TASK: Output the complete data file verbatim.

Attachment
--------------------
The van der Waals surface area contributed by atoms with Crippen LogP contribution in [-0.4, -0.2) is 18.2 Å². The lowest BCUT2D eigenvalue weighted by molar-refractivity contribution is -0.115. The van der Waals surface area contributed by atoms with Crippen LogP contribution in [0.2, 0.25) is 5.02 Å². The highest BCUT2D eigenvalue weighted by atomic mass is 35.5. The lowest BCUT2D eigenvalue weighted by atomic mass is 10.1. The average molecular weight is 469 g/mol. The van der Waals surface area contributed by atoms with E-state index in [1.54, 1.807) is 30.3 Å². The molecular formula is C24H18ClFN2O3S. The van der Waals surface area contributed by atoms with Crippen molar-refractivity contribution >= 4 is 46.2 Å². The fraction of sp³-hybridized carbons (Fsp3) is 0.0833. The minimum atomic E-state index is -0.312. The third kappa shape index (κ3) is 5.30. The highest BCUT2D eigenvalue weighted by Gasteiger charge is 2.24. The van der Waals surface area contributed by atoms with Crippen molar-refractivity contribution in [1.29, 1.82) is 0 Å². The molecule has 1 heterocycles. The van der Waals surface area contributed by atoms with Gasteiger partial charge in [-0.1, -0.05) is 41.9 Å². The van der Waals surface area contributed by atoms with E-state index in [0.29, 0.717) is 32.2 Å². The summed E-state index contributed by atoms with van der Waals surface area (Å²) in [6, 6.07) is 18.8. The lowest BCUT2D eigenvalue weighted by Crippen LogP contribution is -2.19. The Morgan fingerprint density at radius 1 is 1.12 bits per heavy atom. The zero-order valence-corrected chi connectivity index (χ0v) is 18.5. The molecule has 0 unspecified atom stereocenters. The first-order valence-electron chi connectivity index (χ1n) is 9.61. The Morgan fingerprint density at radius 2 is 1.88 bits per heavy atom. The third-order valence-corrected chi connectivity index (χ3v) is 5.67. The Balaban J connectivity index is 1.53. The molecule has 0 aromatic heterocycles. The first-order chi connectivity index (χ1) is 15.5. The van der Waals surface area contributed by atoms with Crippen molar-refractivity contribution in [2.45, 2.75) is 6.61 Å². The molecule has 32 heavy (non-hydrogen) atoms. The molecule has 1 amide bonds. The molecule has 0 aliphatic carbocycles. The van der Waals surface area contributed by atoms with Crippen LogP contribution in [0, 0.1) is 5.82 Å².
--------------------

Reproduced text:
The van der Waals surface area contributed by atoms with Crippen LogP contribution in [-0.4, -0.2) is 18.2 Å². The lowest BCUT2D eigenvalue weighted by molar-refractivity contribution is -0.115. The van der Waals surface area contributed by atoms with Crippen LogP contribution in [0.2, 0.25) is 5.02 Å². The highest BCUT2D eigenvalue weighted by atomic mass is 35.5. The lowest BCUT2D eigenvalue weighted by atomic mass is 10.1. The average molecular weight is 469 g/mol. The van der Waals surface area contributed by atoms with E-state index in [1.54, 1.807) is 30.3 Å². The molecular formula is C24H18ClFN2O3S. The van der Waals surface area contributed by atoms with Crippen molar-refractivity contribution >= 4 is 46.2 Å². The fraction of sp³-hybridized carbons (Fsp3) is 0.0833. The minimum atomic E-state index is -0.312. The third kappa shape index (κ3) is 5.30. The highest BCUT2D eigenvalue weighted by Gasteiger charge is 2.24. The van der Waals surface area contributed by atoms with Crippen molar-refractivity contribution in [1.29, 1.82) is 0 Å². The molecule has 1 heterocycles. The van der Waals surface area contributed by atoms with Gasteiger partial charge in [-0.1, -0.05) is 41.9 Å². The van der Waals surface area contributed by atoms with E-state index in [0.29, 0.717) is 32.2 Å². The summed E-state index contributed by atoms with van der Waals surface area (Å²) in [6, 6.07) is 18.8. The lowest BCUT2D eigenvalue weighted by Crippen LogP contribution is -2.19. The Morgan fingerprint density at radius 1 is 1.12 bits per heavy atom. The zero-order valence-corrected chi connectivity index (χ0v) is 18.5. The molecule has 0 unspecified atom stereocenters. The first-order valence-electron chi connectivity index (χ1n) is 9.61. The Morgan fingerprint density at radius 2 is 1.88 bits per heavy atom. The third-order valence-corrected chi connectivity index (χ3v) is 5.67. The Balaban J connectivity index is 1.53. The molecule has 0 aromatic heterocycles. The first-order chi connectivity index (χ1) is 15.5. The van der Waals surface area contributed by atoms with Crippen molar-refractivity contribution in [2.45, 2.75) is 6.61 Å². The molecule has 32 heavy (non-hydrogen) atoms. The molecule has 1 amide bonds. The molecule has 0 aliphatic carbocycles. The van der Waals surface area contributed by atoms with Crippen LogP contribution in [0, 0.1) is 5.82 Å².